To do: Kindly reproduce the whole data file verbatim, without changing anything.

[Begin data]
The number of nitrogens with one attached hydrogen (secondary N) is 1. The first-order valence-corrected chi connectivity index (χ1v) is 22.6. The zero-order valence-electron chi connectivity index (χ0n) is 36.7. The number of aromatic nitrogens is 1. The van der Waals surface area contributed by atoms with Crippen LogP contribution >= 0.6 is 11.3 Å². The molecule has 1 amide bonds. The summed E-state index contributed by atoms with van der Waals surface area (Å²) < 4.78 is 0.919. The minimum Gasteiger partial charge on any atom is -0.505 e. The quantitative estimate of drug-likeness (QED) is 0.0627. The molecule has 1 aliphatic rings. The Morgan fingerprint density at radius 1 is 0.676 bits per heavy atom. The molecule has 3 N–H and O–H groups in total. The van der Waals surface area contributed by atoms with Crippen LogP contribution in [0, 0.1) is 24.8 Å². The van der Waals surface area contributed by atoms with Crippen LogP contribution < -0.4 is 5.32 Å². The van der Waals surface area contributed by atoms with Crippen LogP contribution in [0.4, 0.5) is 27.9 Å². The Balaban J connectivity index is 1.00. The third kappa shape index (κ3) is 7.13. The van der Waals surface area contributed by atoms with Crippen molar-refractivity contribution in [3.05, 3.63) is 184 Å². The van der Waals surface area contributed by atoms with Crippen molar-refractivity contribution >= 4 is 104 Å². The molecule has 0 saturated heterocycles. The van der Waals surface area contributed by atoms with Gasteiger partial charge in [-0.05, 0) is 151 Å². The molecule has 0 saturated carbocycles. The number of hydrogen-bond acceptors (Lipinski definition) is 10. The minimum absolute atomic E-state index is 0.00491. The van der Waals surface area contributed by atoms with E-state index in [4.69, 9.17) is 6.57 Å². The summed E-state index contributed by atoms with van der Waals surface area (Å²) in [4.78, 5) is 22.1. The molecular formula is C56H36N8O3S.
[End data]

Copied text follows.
The number of nitrogens with one attached hydrogen (secondary N) is 1. The first-order valence-corrected chi connectivity index (χ1v) is 22.6. The zero-order valence-electron chi connectivity index (χ0n) is 36.7. The number of aromatic nitrogens is 1. The van der Waals surface area contributed by atoms with Crippen LogP contribution >= 0.6 is 11.3 Å². The molecule has 1 amide bonds. The summed E-state index contributed by atoms with van der Waals surface area (Å²) < 4.78 is 0.919. The minimum Gasteiger partial charge on any atom is -0.505 e. The quantitative estimate of drug-likeness (QED) is 0.0627. The molecule has 1 aliphatic rings. The Morgan fingerprint density at radius 1 is 0.676 bits per heavy atom. The molecule has 3 N–H and O–H groups in total. The van der Waals surface area contributed by atoms with Crippen LogP contribution in [0, 0.1) is 24.8 Å². The van der Waals surface area contributed by atoms with Crippen LogP contribution < -0.4 is 5.32 Å². The van der Waals surface area contributed by atoms with Crippen LogP contribution in [0.4, 0.5) is 27.9 Å². The Balaban J connectivity index is 1.00. The third kappa shape index (κ3) is 7.13. The van der Waals surface area contributed by atoms with Crippen molar-refractivity contribution in [3.05, 3.63) is 184 Å². The van der Waals surface area contributed by atoms with Crippen molar-refractivity contribution >= 4 is 104 Å². The molecule has 0 saturated heterocycles. The van der Waals surface area contributed by atoms with Gasteiger partial charge in [-0.05, 0) is 151 Å². The molecule has 0 saturated carbocycles. The number of hydrogen-bond acceptors (Lipinski definition) is 10. The minimum absolute atomic E-state index is 0.00491. The van der Waals surface area contributed by atoms with E-state index in [4.69, 9.17) is 6.57 Å². The summed E-state index contributed by atoms with van der Waals surface area (Å²) in [4.78, 5) is 22.1. The molecular formula is C56H36N8O3S.